BEIRUT

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Audio culture comes to life at uberhaus

BEIRUT: Luxury travel guides and international newspapers’ weekend supplements have been fond, over recent years, to stress the quality of Beirut’s nightlife: How its bars and clubs are one of the city’s main draws.

But for those who know the city – and music – there has been something lacking on the scene. For all the chichi rooftop bars and commercial DJs who drop by Beirut, there has been little in the way of spaces dedicated to electronic and house music.

Since the Basement closed in 2011, club night series such as We Run Beirut, this summer’s Decks on the Beach parties at Sporting, and Jade’s C U NXT SAT have offered some respite to bored ears, but there has been no permanent venue catering to such music tastes.

That is until this Friday, which will see the opening of uberhaus, a new nightclub which aims to provide the city’s club kids with a playground.

“We have a very healthy underground music scene in Beirut and it deserves a venue of its own,” says Romax Maurer, entertainment manager and resident DJ at uberhaus.

With resident DJs such as Richard Kahwagi, from the BCE, and Ronin and Nesta, the club will also bring in international acts bimonthly: Maurer would love to host Maya Jane Coles, Claude von Stroke, DJ T and Soul Clap in the near future.

Maurer hopes the club will help kick start the launch of a new nightlife movement in the city, eventually putting Beirut among global clubbing destinations such as New York, London and Ibiza.

From the resident DJs to the international acts, “the sound of their music is continuously pushing the boundaries and redefining what house or techno music is known as,” Maurer says.

“If this is the beginning of something than it’s definitely going to take a sense of synergy between artists and club kids ... We hope that über can be a starting point for that.”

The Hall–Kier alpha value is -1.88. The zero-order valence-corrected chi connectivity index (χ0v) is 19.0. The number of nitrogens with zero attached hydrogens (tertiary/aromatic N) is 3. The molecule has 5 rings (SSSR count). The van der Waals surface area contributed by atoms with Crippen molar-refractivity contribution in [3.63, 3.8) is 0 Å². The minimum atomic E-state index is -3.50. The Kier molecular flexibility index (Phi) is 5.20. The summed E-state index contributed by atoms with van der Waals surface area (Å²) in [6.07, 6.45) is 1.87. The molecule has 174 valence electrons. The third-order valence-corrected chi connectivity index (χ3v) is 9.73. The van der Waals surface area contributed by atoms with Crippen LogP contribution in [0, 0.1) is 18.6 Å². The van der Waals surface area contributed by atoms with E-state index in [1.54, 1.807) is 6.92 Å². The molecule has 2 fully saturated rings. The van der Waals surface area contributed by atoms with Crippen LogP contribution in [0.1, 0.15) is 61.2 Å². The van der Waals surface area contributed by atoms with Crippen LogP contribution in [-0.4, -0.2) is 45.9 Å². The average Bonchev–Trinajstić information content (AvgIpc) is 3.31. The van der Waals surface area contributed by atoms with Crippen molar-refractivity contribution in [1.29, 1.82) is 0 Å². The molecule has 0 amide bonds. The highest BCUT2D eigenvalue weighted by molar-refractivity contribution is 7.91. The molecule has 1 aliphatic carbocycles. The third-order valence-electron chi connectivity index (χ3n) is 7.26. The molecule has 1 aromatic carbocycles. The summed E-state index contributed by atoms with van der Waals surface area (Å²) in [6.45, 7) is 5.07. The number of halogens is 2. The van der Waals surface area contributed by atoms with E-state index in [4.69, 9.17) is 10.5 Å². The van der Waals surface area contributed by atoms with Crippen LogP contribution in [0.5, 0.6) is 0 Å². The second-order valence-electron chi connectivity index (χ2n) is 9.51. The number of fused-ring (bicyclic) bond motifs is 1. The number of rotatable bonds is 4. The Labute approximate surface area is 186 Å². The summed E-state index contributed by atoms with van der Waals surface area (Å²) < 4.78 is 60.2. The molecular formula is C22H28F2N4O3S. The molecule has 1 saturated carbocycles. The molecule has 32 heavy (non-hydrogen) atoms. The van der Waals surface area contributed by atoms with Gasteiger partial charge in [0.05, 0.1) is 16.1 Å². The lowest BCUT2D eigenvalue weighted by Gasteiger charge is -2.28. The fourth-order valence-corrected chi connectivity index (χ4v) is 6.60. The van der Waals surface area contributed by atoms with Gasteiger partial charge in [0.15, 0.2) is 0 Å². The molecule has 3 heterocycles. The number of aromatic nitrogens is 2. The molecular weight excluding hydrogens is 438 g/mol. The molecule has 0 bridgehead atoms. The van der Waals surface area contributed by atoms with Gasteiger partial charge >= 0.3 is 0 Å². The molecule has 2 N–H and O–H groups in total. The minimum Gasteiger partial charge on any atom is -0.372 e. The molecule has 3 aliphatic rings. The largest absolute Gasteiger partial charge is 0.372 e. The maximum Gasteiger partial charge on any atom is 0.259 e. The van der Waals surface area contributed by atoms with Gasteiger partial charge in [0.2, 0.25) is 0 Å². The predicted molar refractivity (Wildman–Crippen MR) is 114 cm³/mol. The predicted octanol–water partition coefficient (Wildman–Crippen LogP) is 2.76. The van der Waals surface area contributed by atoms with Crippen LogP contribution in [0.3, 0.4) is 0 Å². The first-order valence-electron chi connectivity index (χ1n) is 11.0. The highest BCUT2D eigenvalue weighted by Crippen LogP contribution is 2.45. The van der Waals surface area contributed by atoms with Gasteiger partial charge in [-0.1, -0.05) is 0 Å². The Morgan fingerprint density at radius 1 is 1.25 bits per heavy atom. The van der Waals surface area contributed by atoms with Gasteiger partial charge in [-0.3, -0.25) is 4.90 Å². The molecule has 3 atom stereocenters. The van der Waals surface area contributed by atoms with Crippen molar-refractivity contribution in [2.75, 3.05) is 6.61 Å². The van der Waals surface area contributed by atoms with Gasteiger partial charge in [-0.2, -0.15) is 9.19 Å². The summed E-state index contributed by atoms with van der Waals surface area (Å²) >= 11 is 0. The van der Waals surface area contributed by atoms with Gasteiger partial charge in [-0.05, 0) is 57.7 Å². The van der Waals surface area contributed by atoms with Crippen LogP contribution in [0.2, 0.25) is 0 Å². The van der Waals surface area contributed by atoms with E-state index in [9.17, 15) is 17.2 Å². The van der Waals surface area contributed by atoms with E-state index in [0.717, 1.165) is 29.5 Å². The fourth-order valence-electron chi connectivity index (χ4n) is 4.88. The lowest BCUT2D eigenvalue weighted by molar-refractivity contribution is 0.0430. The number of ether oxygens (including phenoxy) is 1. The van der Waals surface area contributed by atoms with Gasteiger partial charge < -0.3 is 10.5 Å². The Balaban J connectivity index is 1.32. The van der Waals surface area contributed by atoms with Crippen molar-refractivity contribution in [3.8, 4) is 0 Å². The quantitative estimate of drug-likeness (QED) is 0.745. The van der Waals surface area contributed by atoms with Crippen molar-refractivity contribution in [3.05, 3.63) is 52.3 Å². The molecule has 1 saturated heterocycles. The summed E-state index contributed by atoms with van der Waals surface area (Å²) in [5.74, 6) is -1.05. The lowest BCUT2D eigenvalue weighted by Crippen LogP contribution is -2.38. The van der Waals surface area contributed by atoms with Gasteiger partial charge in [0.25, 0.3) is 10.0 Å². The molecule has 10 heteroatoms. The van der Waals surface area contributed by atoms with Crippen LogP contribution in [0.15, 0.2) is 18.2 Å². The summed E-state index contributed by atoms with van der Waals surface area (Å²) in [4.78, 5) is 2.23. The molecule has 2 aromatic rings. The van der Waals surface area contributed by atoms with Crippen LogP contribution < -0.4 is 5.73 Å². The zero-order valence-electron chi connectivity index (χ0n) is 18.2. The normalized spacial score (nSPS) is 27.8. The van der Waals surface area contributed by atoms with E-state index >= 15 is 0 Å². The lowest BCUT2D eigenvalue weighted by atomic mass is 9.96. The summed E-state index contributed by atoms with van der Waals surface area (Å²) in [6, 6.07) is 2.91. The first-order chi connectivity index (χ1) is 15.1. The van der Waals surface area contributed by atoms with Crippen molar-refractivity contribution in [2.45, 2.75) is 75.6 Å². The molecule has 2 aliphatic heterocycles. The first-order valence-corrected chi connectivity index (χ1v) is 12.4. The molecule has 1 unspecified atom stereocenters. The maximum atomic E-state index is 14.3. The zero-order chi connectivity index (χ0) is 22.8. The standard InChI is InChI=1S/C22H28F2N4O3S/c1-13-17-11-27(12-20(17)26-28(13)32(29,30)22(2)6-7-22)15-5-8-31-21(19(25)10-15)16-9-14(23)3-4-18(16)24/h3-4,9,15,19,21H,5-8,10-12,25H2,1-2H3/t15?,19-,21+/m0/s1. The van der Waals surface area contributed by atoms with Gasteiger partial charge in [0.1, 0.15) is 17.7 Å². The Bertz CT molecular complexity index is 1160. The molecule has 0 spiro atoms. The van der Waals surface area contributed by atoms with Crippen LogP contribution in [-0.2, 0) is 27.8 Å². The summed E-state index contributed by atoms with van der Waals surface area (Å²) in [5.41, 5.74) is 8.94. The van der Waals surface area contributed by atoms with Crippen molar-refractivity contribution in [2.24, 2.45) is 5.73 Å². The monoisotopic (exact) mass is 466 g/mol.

“House music always came out of clubs; its roots are in the club scene. Club kids came together on the dance floor and we opened our club to provide that platform for them,” he adds.

Housed beneath the WH Hotel in Hamra, in what was once the Wienner Keller, one of Beirut’s first clubs, the Germanic name of today’s incarnation of the venue pays homage to its past.

“We wanted to pay tribute to the original venue ... one of the first actual ‘clubs’ in the country,” Maurer says, which was opened in 1972 by an Austrian family.

“We felt that it was important to preserve something of that era, to show the history of the space ... We have even preserved some of the original drawings that lined the wall in those days.”

A fully customizable pixel wall behind the DJ booth and an interactive LED lighting system bring the aesthetic more up to date, however, and the interiors are designed to foster a more open atmosphere.

Nightlife in Lebanon, according to Maurer “is centered on your table and the friends that you showed up with. We built the club to shift the emphasis from the tables to the dance floor.”

With only 14 tables, all lined along the edge of the club, and no stools at the bar, there is as much space for dancing as possible. “Once you feel that bass drop you really have no choice but to hit the dance floor,” Maurer adds.

“Additionally, all of the tables share one, long couch pushing people to interact with their ‘neighbors’ and meet new people.”

Mingling aside, uberhaus is ultimately about the music, and a focus on the “audio culture” of today.

“To us audio culture is about blasting your favorite tracks on the biggest sound system you can find. It’s about anticipating the next song in the mix just as it’s being worked in ... It’s about real music and it’s never been lacking, it just didn’t have a home until now.”

Uberhaus, on Leon Street, near Hamra, opens Nov. 16, and thereafter every Friday and Saturday from 9:30 p.m. Call 76-363 662, or visit www.uberhaus.me for more information.

 
A version of this article appeared in the print edition of The Daily Star on November 15, 2012, on page 2.

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